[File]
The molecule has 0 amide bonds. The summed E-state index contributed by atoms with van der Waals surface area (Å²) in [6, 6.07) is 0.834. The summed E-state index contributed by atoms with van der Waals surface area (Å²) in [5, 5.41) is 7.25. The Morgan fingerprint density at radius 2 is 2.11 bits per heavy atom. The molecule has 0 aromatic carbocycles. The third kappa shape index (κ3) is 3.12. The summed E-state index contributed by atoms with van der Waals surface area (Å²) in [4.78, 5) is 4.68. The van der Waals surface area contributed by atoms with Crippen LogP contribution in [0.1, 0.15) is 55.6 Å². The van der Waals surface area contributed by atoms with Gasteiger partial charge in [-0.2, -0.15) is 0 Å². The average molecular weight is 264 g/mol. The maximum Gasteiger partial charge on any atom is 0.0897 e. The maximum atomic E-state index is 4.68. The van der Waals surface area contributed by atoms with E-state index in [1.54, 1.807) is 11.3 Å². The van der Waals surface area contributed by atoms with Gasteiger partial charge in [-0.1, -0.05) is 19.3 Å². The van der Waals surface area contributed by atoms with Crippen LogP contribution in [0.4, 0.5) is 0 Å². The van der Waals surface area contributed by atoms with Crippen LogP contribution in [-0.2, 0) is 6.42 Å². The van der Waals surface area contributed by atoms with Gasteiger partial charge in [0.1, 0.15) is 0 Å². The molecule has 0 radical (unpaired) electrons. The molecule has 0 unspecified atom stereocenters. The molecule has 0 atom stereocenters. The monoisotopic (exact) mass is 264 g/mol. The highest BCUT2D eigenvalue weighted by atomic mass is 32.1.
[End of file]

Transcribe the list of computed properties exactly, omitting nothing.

The molecule has 0 amide bonds. The summed E-state index contributed by atoms with van der Waals surface area (Å²) in [6, 6.07) is 0.834. The summed E-state index contributed by atoms with van der Waals surface area (Å²) in [5, 5.41) is 7.25. The Morgan fingerprint density at radius 2 is 2.11 bits per heavy atom. The molecule has 0 aromatic carbocycles. The third kappa shape index (κ3) is 3.12. The summed E-state index contributed by atoms with van der Waals surface area (Å²) in [4.78, 5) is 4.68. The van der Waals surface area contributed by atoms with Crippen LogP contribution in [0.1, 0.15) is 55.6 Å². The van der Waals surface area contributed by atoms with Gasteiger partial charge in [-0.2, -0.15) is 0 Å². The average molecular weight is 264 g/mol. The maximum Gasteiger partial charge on any atom is 0.0897 e. The maximum atomic E-state index is 4.68. The van der Waals surface area contributed by atoms with E-state index in [1.54, 1.807) is 11.3 Å². The van der Waals surface area contributed by atoms with Gasteiger partial charge in [-0.1, -0.05) is 19.3 Å². The van der Waals surface area contributed by atoms with Crippen LogP contribution in [0.4, 0.5) is 0 Å². The van der Waals surface area contributed by atoms with Crippen LogP contribution in [-0.2, 0) is 6.42 Å². The van der Waals surface area contributed by atoms with Gasteiger partial charge in [0.1, 0.15) is 0 Å². The molecule has 0 radical (unpaired) electrons. The molecule has 0 unspecified atom stereocenters. The molecule has 0 atom stereocenters. The monoisotopic (exact) mass is 264 g/mol. The highest BCUT2D eigenvalue weighted by atomic mass is 32.1.